'Faithful in Adversity'

A history of the RAMC told through personal stories

Faithful in Adversity: The Royal Army Medical Corps in the Second World War is a wide ranging survey of the many different challenges faced when treating the wounded in World War II. Each theatre of the war is considered using numerous personal accounts from private diaries, letters and official accounts. An excellent single volume overview.

The following passage considers the role of the RAMC in NorthAfrica, illustrative of the approach taken by the author, considering the particular medical problems faced and the typical experiences of those under their care:


Performing medical procedures was far from straightforward in the North African desert. The all-pervasive sand aggravated every skin disease, causing desert sores, and painful and demoralising skin ulcers. These were difficult to prevent without ample soap and hot water, and harder to cure, keeping soldiers off duty for many weeks.

The prevalence of tank warfare produced many cases of severe burns. The removal of badly burned or wounded patients from a ‘brewed-up’ tank was a hazardous exercise, and the vulnerability of such burns to the desert sand could seriously exacerbate any injuries. Raw skin and flesh had to be dressed without delay, and tannic acid was used for this early in the war.

This proved ineffective, so a better alternative was quickly found in sheets of gauze impregnated with surgical jelly to which sulphanilamide had been added. Loose gloves made of waterproofed silk were sealed to the wrist, excluding infection and relieving pain during transport.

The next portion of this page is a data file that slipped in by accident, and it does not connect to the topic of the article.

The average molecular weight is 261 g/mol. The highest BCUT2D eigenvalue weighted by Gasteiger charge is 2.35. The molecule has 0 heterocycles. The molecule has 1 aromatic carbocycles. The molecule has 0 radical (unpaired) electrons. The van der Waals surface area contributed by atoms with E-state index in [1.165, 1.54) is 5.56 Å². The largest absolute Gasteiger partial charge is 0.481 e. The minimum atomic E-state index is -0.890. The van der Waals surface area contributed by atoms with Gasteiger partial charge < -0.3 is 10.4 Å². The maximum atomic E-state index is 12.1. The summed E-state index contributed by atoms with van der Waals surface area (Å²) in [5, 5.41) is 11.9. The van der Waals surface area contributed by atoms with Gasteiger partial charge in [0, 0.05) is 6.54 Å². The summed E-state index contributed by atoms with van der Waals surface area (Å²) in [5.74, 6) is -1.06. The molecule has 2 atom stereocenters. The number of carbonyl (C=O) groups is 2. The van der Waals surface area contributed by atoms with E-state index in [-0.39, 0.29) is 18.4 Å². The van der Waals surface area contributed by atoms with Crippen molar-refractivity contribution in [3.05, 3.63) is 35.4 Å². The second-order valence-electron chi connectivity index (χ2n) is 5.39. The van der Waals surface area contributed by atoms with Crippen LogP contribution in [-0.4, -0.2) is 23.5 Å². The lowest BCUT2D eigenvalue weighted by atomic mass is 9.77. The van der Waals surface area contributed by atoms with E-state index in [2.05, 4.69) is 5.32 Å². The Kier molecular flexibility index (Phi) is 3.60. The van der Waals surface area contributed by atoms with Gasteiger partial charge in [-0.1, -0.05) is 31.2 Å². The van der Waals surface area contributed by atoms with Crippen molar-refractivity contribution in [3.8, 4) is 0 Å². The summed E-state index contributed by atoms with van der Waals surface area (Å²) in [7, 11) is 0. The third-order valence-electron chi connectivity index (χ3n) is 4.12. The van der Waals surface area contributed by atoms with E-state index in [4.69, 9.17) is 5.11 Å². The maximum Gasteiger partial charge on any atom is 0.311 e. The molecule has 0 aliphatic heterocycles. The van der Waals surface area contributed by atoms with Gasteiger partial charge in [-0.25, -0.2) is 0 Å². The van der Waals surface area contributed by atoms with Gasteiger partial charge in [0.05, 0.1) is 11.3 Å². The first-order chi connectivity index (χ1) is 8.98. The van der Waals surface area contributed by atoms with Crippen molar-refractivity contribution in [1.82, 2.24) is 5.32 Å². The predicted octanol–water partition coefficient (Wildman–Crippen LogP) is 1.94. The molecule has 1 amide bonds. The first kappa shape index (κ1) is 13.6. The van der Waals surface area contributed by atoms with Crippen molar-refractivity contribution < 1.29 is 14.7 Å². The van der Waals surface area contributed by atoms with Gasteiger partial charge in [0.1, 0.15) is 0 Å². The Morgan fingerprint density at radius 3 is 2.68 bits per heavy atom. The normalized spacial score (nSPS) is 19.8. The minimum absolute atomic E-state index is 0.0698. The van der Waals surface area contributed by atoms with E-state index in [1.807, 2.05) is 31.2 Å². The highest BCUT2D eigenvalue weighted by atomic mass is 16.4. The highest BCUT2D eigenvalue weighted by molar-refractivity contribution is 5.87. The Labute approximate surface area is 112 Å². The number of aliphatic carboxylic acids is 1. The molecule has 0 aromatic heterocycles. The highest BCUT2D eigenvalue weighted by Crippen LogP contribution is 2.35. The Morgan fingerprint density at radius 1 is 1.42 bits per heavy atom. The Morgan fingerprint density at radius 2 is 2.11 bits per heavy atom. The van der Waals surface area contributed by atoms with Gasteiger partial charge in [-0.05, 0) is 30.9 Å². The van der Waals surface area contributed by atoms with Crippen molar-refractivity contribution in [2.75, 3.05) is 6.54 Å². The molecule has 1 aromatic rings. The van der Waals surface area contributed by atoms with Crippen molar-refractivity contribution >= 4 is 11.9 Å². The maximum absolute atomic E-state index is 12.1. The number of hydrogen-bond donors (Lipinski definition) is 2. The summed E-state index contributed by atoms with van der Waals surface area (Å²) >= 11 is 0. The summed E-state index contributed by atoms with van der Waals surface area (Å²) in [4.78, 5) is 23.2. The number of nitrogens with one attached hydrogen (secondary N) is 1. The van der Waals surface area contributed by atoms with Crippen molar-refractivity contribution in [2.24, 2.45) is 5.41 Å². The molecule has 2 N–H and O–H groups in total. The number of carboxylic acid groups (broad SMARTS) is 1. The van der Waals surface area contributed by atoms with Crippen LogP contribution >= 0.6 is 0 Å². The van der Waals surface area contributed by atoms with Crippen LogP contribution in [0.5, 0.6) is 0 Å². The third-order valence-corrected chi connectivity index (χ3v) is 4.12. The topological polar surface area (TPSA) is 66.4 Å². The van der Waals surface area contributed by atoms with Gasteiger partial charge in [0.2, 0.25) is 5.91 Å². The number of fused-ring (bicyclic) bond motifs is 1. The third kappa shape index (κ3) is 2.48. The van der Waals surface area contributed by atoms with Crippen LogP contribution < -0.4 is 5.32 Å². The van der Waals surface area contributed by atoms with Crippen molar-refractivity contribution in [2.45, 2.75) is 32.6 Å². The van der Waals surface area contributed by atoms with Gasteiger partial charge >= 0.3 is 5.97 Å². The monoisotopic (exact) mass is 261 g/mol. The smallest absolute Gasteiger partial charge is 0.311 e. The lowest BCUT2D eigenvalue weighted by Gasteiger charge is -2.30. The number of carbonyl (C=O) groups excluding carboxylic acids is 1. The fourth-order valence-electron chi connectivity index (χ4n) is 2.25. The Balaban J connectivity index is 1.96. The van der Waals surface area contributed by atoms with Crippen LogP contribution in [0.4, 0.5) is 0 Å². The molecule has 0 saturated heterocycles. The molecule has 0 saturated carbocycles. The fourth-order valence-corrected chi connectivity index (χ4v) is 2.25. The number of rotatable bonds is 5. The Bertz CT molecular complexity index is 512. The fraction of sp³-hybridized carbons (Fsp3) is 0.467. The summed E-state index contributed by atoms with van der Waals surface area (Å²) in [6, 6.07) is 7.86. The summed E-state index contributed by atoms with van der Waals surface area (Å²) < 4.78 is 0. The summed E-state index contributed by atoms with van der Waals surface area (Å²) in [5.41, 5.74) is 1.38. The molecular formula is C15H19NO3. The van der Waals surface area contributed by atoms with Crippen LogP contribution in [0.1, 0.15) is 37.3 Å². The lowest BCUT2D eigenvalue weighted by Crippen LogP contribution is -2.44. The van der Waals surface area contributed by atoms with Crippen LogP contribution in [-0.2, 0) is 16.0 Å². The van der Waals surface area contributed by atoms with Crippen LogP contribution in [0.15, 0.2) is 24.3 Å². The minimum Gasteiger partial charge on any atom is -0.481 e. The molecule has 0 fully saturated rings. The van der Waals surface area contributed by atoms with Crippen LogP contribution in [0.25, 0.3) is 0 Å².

‘Though badly stricken himself and suffering intense pain from severe wounds in the pelvis and shoulder, he continued for about eight hours to give directions to his stretcher-bearers on how to deal with the wounds as they were brought to the RAP.’

One of the earlier acts of heroism by an army medic was performed on 12 December 1940 during the Battle of Sidi Barrani. Lieutenant J.M. Muir was the medical officer attached to the 1st Battalion of the Argyll and Sutherland Highlanders. Muir was hit at about 7.00 am by a shell splinter but despite his wounds he insisted on being propped up in a sitting position beside his vehicle and refused an injection of morphine in order that his senses might remain clear.

Though badly stricken himself and suffering intense pain from severe wounds in the pelvis and shoulder, he continued for about eight hours to give directions to his stretcher-bearers on how to deal with the wounds as they were brought to the RAP [Regimental Aid Post]. He remained at his post until the last wounded man had been evacuated and only then about eight hours after being wounded, did he consent to be placed in the ambulance himself. For this action, Muir was awarded the DSO.

El Alamein 1942: Wounded British soldiers wait on stretchers for attention at an Advanced Dressing Station. A Royal Army Medical Corps officer gives a drink to one of the wounded.

The treatment received by Fusilier W. Close demonstrated the various layers of medical intervention a wounded man could receive, as well as the informal support given by army chaplains and camp followers to the men of the RAMC. Close had joined the army as a regular solider in 1933. He had served with the Royal Northumberland Fusiliers under General Wavell when the Italians were pushed back to Benghazi and during the subsequent British retreat to Tobruk.